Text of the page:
"He’s going to play," Hazen said. "We’re not going to call him up here to sit." (S Gilbert - MLB.com - Aug 29, 2022)
In 2022, Carroll was Baseball America's D-backs Minor League Player of the Year.
2022 season: The season began, the D-backs did not know what to expect from outfielder Corbin Carroll.
Would he return at full strength from major shoulder surgery? Would the injury nag at him? Would there be certain swings that might bother him? Would he look rusty after so much downtime?
Would he struggle with the jump to Double-A in light of having just 49 games of experience since being drafted 16th overall out of high school in 2019?
As it turned out, Carroll provided the organization with the best possible answers to all of those questions.
He did not just look like his old self—he might have looked even better. Carroll managed to remain healthy, and the 22-year-old had one of the best seasons in the minor leagues.
Carroll hit .307/.425/.611 with 24 home runs, 31 stolen bases, 67 walks and 107 strikeouts in 93 games for Double-A Amarillo and Triple-A Reno. The D-backs called him up on Aug. 29.
“I think everybody expected Corbin to have a good year," D-backs assistant general manager Amiel Sawdaye said, "but I don’t know that anybody really expected him to come out after missing a full year of at-bats and just never really struggle.”
Carroll maintained a consistent approach at the plate from start to finish. He might have had a few bad games here or there, but he did not have lengthy stretches where he would chase or make poor swing decisions, Sawdaye said.
This season, Carroll managed to generate similarly impressive exit velocities as before he had surgery in May 2021 to repair labrum and capsule tears in his right shoulder. He continued to surprise onlookers with his ability to crush balls from a 5-foot-10, 165-pound frame.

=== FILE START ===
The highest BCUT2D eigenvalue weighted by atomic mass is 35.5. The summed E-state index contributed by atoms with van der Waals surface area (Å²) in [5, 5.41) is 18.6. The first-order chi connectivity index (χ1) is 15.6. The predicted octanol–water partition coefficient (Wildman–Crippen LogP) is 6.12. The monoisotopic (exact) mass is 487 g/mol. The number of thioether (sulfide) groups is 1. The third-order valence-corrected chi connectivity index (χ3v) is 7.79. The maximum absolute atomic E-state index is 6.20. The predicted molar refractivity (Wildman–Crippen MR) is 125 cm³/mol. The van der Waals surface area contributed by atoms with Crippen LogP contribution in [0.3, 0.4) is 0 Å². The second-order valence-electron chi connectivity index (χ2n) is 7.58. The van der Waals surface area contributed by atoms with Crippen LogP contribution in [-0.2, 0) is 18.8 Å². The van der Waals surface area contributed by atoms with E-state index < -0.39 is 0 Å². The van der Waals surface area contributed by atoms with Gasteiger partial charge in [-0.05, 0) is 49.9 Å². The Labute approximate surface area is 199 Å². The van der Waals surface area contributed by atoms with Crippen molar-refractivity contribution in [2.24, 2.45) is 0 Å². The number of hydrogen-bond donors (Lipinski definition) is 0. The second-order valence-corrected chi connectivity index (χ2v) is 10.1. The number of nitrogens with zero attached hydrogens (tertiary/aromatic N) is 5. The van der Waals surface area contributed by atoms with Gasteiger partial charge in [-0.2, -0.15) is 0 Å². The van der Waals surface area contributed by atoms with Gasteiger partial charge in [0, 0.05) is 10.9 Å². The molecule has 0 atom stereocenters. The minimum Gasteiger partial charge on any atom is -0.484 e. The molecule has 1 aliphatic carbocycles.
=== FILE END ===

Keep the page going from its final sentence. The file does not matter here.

A late-season taste of MLB action should help Carroll compete for the NL Rookie of the Year in 2023. If he wins ROY, it would grant the D-backs a draft pick—and roughly $2 million in bonus pool money—after the first round in 2024. (Nick Piecoro - Sep 13, 2022)
2023: Carroll made front page of the January issue of Baseball America.
Dec 26, 2022: D-backs Carroll poised to break out in 2023:
Carroll was ranked as the No. 3 prospect in baseball by MLB Pipeline when the D-backs promoted him to the big leagues in the 2022 season at the end of August.
In 103 at-bats for Arizona, Carroll hit .260/.330/.500, displayed elite-level speed, played excellent defense and recorded a 1.2 Baseball Reference WAR. The D-backs believe Carroll will be a top candidate for NL Rookie of the Year in 2023, and if the way he played in his debut campaign is any indication, that is a real possibility. (Steve Gilbert - MLB.com - Dec 26, 2022)
MLB 2023 top outfield prospect for the D-backs - Corbin Carroll:
Carroll offers the best blend of hitting ability and speed among all prospects. He showed off his wheels after Arizona called him up last August, posting the highest average sprint speed (30.7 ft/sec) of any big leaguer in 2022. At a bare minimum, Carroll should hit for average, create havoc on the bases and contend for Gold Gloves in center field. How much power he produces will determine how big a star he becomes -- and he notably slammed four homers in his first 32 games in the Majors. (MLB Pipeline - Jan 25, 2023)
Corbin Carroll stands tall in the box. His hands are high, tucked behind his ear, and his bat juts out from behind his helmet at a 90-degree angle. When he swings, he sinks into his legs, taps a toe and, more often than most, puts a charge into a baseball. But it’s what happens in between that’s truly unique.
As Carroll waits for the pitcher, he begins to sway. His hips thrust forward and his bat pops up. His hips thrust backward and his bat slides down. Back and forth they go, a study of motion and stillness. The quirk has become so identifiable that the Diamondbacks’ social media accounts are sure to include close-up shots of Carroll’s hips in highlight videos.
For fellow outfielder Jake McCarthy, the move is “Jack Parkman-esque,” calling to mind the character from “Major League II.” “Parkman doing his little shimmy,” Bob Uecker intones in the film. “It drives the women here in Cleveland crazy!” Carroll might not have played enough on the game’s biggest stage to send hearts aflutter across Arizona, but he’s a lock to make the opening-day roster and folks are sure to catch on. His teammates already have.
“The shimmy, I’m going to keep an eye on it,” said catcher Carson Kelly. Diamondbacks shortstop Nick Ahmed, a swing mechanic himself, appreciates Carroll’s hip rhythm. “He’s dancing up there with the pitcher,” the shortstop said. “I like it.” Like a snake lulling its prey into a trance?